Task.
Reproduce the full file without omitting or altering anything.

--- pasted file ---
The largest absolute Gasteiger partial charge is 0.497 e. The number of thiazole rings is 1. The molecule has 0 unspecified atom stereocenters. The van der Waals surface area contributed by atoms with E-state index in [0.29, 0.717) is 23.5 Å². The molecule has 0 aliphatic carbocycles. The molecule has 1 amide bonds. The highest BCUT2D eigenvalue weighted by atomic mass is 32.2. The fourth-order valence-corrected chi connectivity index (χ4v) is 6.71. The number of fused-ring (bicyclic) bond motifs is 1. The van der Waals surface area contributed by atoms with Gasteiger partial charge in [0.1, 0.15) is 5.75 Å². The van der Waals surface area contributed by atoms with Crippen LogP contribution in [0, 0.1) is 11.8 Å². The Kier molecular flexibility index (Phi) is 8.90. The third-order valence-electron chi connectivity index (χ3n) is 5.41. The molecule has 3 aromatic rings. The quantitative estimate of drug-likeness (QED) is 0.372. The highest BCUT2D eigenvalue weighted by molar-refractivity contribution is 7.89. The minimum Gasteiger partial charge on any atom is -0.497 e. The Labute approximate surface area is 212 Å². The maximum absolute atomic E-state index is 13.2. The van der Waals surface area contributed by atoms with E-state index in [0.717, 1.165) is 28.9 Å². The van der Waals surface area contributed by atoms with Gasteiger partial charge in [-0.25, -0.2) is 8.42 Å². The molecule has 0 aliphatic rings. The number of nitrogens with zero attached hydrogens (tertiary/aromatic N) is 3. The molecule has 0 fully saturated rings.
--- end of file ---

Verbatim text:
The largest absolute Gasteiger partial charge is 0.497 e. The number of thiazole rings is 1. The molecule has 0 unspecified atom stereocenters. The van der Waals surface area contributed by atoms with E-state index in [0.29, 0.717) is 23.5 Å². The molecule has 0 aliphatic carbocycles. The molecule has 1 amide bonds. The highest BCUT2D eigenvalue weighted by atomic mass is 32.2. The fourth-order valence-corrected chi connectivity index (χ4v) is 6.71. The number of fused-ring (bicyclic) bond motifs is 1. The van der Waals surface area contributed by atoms with Gasteiger partial charge in [0.1, 0.15) is 5.75 Å². The van der Waals surface area contributed by atoms with Crippen LogP contribution in [0, 0.1) is 11.8 Å². The Kier molecular flexibility index (Phi) is 8.90. The third-order valence-electron chi connectivity index (χ3n) is 5.41. The molecule has 3 aromatic rings. The quantitative estimate of drug-likeness (QED) is 0.372. The highest BCUT2D eigenvalue weighted by molar-refractivity contribution is 7.89. The minimum Gasteiger partial charge on any atom is -0.497 e. The Labute approximate surface area is 212 Å². The maximum absolute atomic E-state index is 13.2. The van der Waals surface area contributed by atoms with E-state index in [0.717, 1.165) is 28.9 Å². The van der Waals surface area contributed by atoms with Gasteiger partial charge in [-0.25, -0.2) is 8.42 Å². The molecule has 0 aliphatic rings. The number of nitrogens with zero attached hydrogens (tertiary/aromatic N) is 3. The molecule has 0 fully saturated rings.